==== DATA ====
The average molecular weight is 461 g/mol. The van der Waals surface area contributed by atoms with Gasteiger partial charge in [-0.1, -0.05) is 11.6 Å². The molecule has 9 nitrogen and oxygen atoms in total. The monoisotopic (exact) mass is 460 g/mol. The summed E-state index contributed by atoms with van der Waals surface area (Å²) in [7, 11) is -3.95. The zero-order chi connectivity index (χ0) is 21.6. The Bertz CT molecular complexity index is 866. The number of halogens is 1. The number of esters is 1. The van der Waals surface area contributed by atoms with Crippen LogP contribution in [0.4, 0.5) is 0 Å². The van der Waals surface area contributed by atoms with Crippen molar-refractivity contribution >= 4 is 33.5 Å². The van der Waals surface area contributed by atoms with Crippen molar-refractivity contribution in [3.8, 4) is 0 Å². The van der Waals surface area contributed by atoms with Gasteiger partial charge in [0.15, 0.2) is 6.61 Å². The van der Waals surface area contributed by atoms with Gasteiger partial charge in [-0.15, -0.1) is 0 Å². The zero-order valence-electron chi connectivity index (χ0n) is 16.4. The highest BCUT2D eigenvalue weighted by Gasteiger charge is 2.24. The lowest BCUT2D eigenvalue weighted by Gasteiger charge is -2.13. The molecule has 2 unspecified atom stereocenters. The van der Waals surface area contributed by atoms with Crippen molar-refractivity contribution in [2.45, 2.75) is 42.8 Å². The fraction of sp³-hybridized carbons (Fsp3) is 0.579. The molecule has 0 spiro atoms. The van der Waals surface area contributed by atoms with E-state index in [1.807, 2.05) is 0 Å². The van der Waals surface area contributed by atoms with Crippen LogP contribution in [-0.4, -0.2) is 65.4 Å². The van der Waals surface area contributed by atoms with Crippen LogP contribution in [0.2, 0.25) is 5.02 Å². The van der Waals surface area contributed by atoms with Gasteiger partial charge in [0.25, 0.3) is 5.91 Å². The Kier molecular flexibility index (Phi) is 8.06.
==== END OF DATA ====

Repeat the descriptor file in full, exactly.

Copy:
The average molecular weight is 461 g/mol. The van der Waals surface area contributed by atoms with Gasteiger partial charge in [-0.1, -0.05) is 11.6 Å². The molecule has 9 nitrogen and oxygen atoms in total. The monoisotopic (exact) mass is 460 g/mol. The summed E-state index contributed by atoms with van der Waals surface area (Å²) in [7, 11) is -3.95. The zero-order chi connectivity index (χ0) is 21.6. The Bertz CT molecular complexity index is 866. The number of halogens is 1. The number of esters is 1. The van der Waals surface area contributed by atoms with Crippen LogP contribution in [0.4, 0.5) is 0 Å². The van der Waals surface area contributed by atoms with Crippen molar-refractivity contribution >= 4 is 33.5 Å². The van der Waals surface area contributed by atoms with Crippen molar-refractivity contribution in [3.8, 4) is 0 Å². The van der Waals surface area contributed by atoms with Gasteiger partial charge in [0.15, 0.2) is 6.61 Å². The van der Waals surface area contributed by atoms with Gasteiger partial charge in [-0.15, -0.1) is 0 Å². The zero-order valence-electron chi connectivity index (χ0n) is 16.4. The highest BCUT2D eigenvalue weighted by Gasteiger charge is 2.24. The lowest BCUT2D eigenvalue weighted by Gasteiger charge is -2.13. The molecule has 2 unspecified atom stereocenters. The van der Waals surface area contributed by atoms with Crippen molar-refractivity contribution in [2.45, 2.75) is 42.8 Å². The fraction of sp³-hybridized carbons (Fsp3) is 0.579. The molecule has 0 spiro atoms. The van der Waals surface area contributed by atoms with E-state index in [1.807, 2.05) is 0 Å². The van der Waals surface area contributed by atoms with Crippen LogP contribution in [-0.4, -0.2) is 65.4 Å². The van der Waals surface area contributed by atoms with Crippen LogP contribution in [0.2, 0.25) is 5.02 Å². The van der Waals surface area contributed by atoms with Gasteiger partial charge in [0.25, 0.3) is 5.91 Å². The Kier molecular flexibility index (Phi) is 8.06.